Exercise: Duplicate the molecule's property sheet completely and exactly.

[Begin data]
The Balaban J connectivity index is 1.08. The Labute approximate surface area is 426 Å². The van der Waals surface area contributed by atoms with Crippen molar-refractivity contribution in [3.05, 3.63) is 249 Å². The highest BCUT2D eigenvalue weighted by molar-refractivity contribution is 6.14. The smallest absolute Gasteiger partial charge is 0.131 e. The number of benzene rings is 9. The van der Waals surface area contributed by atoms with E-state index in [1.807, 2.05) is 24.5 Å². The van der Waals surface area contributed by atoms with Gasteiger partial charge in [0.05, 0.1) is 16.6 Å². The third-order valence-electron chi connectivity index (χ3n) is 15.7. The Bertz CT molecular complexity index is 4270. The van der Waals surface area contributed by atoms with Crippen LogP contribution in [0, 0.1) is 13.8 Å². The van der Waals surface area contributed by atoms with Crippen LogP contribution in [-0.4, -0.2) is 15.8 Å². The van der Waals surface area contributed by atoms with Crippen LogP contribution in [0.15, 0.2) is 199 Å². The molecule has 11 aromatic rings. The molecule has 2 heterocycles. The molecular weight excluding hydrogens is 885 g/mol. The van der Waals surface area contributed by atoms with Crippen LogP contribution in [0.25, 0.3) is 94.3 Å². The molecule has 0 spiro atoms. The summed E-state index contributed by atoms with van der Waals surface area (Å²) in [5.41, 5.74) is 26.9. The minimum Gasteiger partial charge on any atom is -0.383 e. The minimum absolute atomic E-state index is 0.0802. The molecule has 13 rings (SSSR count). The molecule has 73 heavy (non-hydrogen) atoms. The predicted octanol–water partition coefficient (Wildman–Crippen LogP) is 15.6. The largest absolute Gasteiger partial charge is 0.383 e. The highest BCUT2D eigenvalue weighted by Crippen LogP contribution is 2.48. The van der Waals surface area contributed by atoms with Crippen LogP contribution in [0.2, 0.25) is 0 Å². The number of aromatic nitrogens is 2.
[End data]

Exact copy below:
The Balaban J connectivity index is 1.08. The Labute approximate surface area is 426 Å². The van der Waals surface area contributed by atoms with Crippen molar-refractivity contribution in [3.05, 3.63) is 249 Å². The highest BCUT2D eigenvalue weighted by molar-refractivity contribution is 6.14. The smallest absolute Gasteiger partial charge is 0.131 e. The number of benzene rings is 9. The van der Waals surface area contributed by atoms with E-state index in [1.807, 2.05) is 24.5 Å². The van der Waals surface area contributed by atoms with Gasteiger partial charge in [0.05, 0.1) is 16.6 Å². The third-order valence-electron chi connectivity index (χ3n) is 15.7. The Bertz CT molecular complexity index is 4270. The van der Waals surface area contributed by atoms with Crippen LogP contribution in [0, 0.1) is 13.8 Å². The van der Waals surface area contributed by atoms with Crippen LogP contribution in [-0.4, -0.2) is 15.8 Å². The van der Waals surface area contributed by atoms with Crippen LogP contribution in [0.15, 0.2) is 199 Å². The molecule has 11 aromatic rings. The molecule has 2 heterocycles. The molecular weight excluding hydrogens is 885 g/mol. The van der Waals surface area contributed by atoms with Crippen LogP contribution in [0.25, 0.3) is 94.3 Å². The molecule has 0 spiro atoms. The summed E-state index contributed by atoms with van der Waals surface area (Å²) in [5.41, 5.74) is 26.9. The minimum Gasteiger partial charge on any atom is -0.383 e. The minimum absolute atomic E-state index is 0.0802. The molecule has 13 rings (SSSR count). The molecule has 73 heavy (non-hydrogen) atoms. The predicted octanol–water partition coefficient (Wildman–Crippen LogP) is 15.6. The largest absolute Gasteiger partial charge is 0.383 e. The highest BCUT2D eigenvalue weighted by Crippen LogP contribution is 2.48. The van der Waals surface area contributed by atoms with Crippen LogP contribution in [0.2, 0.25) is 0 Å². The number of aromatic nitrogens is 2.